Here's a link on frostbite and ventilation.
    https://www.backyardchickens.com/a/frostbite
    https://www.backyardchickens.com/a/...-go-out-there-and-cut-more-holes-in-your-coop
    https://www.backyardchickens.com/a/things-to-and-not-to-do-during-winter

    You don't need a heat lamp if you have ventilation, proper bedding, proper roosts and proper feed. In the winter you should be feeding your normal layer, grower or chick feed along with scratch as this will keep the birds warm especially if you feed it in the evenings.

    Bedding that is warm and absorbent is also necessary. Wet bedding mixed with the cold temps and wind chills equals bad frostbite. So either use straw, shavings or shredded paper. Straw is possibly the best bedding to use in winter. Line the nests with straw to help prevent eggs from freezing. Bales of straw help act as insulation and keep the coop even warmer.

    Heated water bowls are also imperative. Chickens drink non-stop in winter and they can't do that if their water is frozen! So either buy a heated bowl or use a heated base on the bottom of their regular waterer. I've also heard of people who place a 40 watt bulb in between bricks and then put the water on top in a bowl. Make sure the waterer isn't plastic.

    Best of luck and gal you joined BYC!
     
  3. bobbi-j

    bobbi-j Chicken Obsessed

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    You are doing the right thing. As long as they have food, plenty of water and shelter they will be fine. Ventilation is important. Do some research here on the forum. There are some good articles on venting. It doesn't have to be fancy. Open windows a couple of inches at the top, leave the pop door open, put some vents around the tops of the walls or in the ceiling. We have vented soffits on our coops. You don't need to over think this. Like all aspects of chicken keeping, it can be as simple or complicated as you make it. Just as long as it helps the humidity escape the coop. You shouldn't need a heat lamp, ever. I live in MN and last year we had weeks of sub-zero temps in the -20's and -30's. Other than a few frozen tips, they were fine.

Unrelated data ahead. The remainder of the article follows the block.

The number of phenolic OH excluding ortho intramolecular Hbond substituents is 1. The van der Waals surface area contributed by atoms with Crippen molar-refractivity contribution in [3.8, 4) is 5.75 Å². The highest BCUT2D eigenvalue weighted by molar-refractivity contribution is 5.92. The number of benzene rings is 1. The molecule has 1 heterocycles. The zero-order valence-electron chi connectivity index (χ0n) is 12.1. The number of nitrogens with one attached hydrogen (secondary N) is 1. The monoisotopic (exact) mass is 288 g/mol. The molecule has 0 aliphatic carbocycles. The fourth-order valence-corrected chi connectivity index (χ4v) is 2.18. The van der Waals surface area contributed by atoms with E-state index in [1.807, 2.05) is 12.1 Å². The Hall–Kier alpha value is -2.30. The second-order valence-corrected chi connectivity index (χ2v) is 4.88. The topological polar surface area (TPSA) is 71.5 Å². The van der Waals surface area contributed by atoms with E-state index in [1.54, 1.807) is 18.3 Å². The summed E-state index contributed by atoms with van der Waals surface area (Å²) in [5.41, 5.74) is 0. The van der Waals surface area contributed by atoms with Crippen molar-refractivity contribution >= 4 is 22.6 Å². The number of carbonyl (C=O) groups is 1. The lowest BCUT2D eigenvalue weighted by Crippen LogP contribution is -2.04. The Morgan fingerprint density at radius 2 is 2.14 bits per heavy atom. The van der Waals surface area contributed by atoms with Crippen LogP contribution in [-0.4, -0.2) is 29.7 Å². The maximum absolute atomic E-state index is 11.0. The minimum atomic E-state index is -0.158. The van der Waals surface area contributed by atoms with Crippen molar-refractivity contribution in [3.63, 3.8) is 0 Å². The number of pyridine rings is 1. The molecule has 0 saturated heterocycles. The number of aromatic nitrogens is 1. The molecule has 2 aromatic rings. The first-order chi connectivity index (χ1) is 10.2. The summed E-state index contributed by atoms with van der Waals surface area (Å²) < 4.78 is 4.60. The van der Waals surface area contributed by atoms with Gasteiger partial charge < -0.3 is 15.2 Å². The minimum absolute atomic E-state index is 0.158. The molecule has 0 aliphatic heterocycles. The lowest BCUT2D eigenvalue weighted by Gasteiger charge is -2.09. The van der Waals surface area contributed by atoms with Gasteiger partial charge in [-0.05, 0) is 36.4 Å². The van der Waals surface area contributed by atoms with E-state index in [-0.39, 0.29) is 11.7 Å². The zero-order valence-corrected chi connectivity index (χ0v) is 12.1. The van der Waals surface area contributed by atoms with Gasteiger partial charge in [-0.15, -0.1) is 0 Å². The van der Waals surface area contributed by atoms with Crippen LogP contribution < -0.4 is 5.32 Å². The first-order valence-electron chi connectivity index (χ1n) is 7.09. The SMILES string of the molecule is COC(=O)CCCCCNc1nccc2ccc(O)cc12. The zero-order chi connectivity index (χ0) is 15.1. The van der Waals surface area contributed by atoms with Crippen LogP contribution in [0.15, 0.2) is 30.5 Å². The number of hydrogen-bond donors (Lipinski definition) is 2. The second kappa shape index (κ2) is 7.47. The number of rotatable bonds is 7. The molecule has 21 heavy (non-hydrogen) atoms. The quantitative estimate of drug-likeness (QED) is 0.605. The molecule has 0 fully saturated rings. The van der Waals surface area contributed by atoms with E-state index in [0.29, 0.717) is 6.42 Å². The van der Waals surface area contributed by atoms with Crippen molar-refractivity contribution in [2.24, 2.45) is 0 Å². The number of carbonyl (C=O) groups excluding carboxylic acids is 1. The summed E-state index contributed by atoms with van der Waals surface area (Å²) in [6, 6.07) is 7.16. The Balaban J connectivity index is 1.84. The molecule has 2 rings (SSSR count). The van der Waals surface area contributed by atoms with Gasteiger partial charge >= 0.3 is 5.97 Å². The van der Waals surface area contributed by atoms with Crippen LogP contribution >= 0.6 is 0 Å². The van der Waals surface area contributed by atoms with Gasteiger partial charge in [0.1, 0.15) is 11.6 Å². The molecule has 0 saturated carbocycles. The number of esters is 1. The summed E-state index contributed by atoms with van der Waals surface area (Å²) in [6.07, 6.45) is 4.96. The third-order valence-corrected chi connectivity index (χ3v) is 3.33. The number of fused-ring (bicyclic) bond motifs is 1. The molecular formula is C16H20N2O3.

4. LipsChicks

    LipsChicks Chillin' With My Peeps

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    Dec 31, 2014
    North Dakota
    Thanks for the reply!! It looks like I'm doing things right. I didn't completely insulate my coop but from what I hear, that's not all bad. I have a new building for my coop so they are well protected from the wind and the windows are open a tad for ventilation. I made a feeder that I only need to fill every two weeks and I have a heated base for the waterer. My roosts are 2x4's with the 4 inch part where they roost.
     
  5. Mountain Peeps

    Mountain Peeps Change is inevitable, like the seasons Premium Member

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    Excellent![​IMG]